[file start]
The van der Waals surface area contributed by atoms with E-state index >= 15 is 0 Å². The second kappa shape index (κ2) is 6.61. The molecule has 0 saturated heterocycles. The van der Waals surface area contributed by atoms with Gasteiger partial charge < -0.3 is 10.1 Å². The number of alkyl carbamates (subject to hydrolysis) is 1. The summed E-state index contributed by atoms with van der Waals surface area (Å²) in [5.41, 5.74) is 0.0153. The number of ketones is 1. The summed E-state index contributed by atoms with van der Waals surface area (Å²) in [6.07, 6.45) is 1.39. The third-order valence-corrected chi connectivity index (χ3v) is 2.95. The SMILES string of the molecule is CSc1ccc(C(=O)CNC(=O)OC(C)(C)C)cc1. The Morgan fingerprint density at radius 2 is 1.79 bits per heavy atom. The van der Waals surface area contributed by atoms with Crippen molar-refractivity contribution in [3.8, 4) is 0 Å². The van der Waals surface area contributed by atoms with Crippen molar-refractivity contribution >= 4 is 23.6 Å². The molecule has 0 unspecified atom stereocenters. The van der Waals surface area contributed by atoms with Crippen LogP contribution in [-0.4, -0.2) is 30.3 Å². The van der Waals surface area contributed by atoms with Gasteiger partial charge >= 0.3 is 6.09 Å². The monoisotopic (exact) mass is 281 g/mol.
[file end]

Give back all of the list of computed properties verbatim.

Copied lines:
The van der Waals surface area contributed by atoms with E-state index >= 15 is 0 Å². The second kappa shape index (κ2) is 6.61. The molecule has 0 saturated heterocycles. The van der Waals surface area contributed by atoms with Gasteiger partial charge < -0.3 is 10.1 Å². The number of alkyl carbamates (subject to hydrolysis) is 1. The summed E-state index contributed by atoms with van der Waals surface area (Å²) in [5.41, 5.74) is 0.0153. The number of ketones is 1. The summed E-state index contributed by atoms with van der Waals surface area (Å²) in [6.07, 6.45) is 1.39. The third-order valence-corrected chi connectivity index (χ3v) is 2.95. The SMILES string of the molecule is CSc1ccc(C(=O)CNC(=O)OC(C)(C)C)cc1. The Morgan fingerprint density at radius 2 is 1.79 bits per heavy atom. The van der Waals surface area contributed by atoms with Crippen molar-refractivity contribution in [3.8, 4) is 0 Å². The van der Waals surface area contributed by atoms with Crippen molar-refractivity contribution >= 4 is 23.6 Å². The molecule has 0 unspecified atom stereocenters. The van der Waals surface area contributed by atoms with Crippen LogP contribution in [-0.4, -0.2) is 30.3 Å². The van der Waals surface area contributed by atoms with Gasteiger partial charge >= 0.3 is 6.09 Å². The monoisotopic (exact) mass is 281 g/mol.